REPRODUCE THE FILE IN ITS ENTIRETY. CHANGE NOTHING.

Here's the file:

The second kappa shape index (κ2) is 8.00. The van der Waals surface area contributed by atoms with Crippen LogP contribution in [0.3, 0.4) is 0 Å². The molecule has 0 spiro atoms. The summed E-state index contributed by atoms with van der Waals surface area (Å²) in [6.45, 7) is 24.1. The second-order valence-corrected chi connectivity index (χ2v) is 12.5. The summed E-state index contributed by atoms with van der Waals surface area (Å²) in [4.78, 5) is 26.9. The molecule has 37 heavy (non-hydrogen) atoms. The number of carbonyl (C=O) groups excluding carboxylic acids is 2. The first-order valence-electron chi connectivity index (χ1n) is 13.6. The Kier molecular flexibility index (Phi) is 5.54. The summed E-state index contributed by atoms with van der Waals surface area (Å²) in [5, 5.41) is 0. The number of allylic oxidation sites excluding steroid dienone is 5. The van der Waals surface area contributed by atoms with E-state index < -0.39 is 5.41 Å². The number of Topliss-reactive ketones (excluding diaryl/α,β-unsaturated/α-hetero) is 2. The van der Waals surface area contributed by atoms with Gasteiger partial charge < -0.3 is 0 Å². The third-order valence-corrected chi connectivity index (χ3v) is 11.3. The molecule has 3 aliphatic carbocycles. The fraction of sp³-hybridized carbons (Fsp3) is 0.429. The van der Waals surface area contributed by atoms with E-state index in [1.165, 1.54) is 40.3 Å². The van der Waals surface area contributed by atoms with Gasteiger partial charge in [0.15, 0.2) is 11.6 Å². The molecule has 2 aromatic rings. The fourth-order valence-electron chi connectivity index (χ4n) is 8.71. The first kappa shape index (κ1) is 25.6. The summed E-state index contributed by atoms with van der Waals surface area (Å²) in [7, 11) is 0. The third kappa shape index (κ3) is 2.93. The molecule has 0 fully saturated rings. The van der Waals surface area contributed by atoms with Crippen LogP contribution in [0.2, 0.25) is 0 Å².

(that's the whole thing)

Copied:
The second kappa shape index (κ2) is 8.00. The van der Waals surface area contributed by atoms with Crippen LogP contribution in [0.3, 0.4) is 0 Å². The molecule has 0 spiro atoms. The summed E-state index contributed by atoms with van der Waals surface area (Å²) in [6.45, 7) is 24.1. The second-order valence-corrected chi connectivity index (χ2v) is 12.5. The summed E-state index contributed by atoms with van der Waals surface area (Å²) in [4.78, 5) is 26.9. The molecule has 37 heavy (non-hydrogen) atoms. The number of carbonyl (C=O) groups excluding carboxylic acids is 2. The first-order valence-electron chi connectivity index (χ1n) is 13.6. The Kier molecular flexibility index (Phi) is 5.54. The summed E-state index contributed by atoms with van der Waals surface area (Å²) in [5, 5.41) is 0. The number of allylic oxidation sites excluding steroid dienone is 5. The van der Waals surface area contributed by atoms with E-state index < -0.39 is 5.41 Å². The number of Topliss-reactive ketones (excluding diaryl/α,β-unsaturated/α-hetero) is 2. The van der Waals surface area contributed by atoms with Gasteiger partial charge < -0.3 is 0 Å². The third-order valence-corrected chi connectivity index (χ3v) is 11.3. The molecule has 3 aliphatic carbocycles. The fraction of sp³-hybridized carbons (Fsp3) is 0.429. The van der Waals surface area contributed by atoms with E-state index in [1.165, 1.54) is 40.3 Å². The van der Waals surface area contributed by atoms with Gasteiger partial charge in [0.15, 0.2) is 11.6 Å². The molecule has 2 aromatic rings. The fourth-order valence-electron chi connectivity index (χ4n) is 8.71. The first kappa shape index (κ1) is 25.6. The summed E-state index contributed by atoms with van der Waals surface area (Å²) in [7, 11) is 0. The third kappa shape index (κ3) is 2.93. The molecule has 0 fully saturated rings. The van der Waals surface area contributed by atoms with Crippen LogP contribution in [0.2, 0.25) is 0 Å².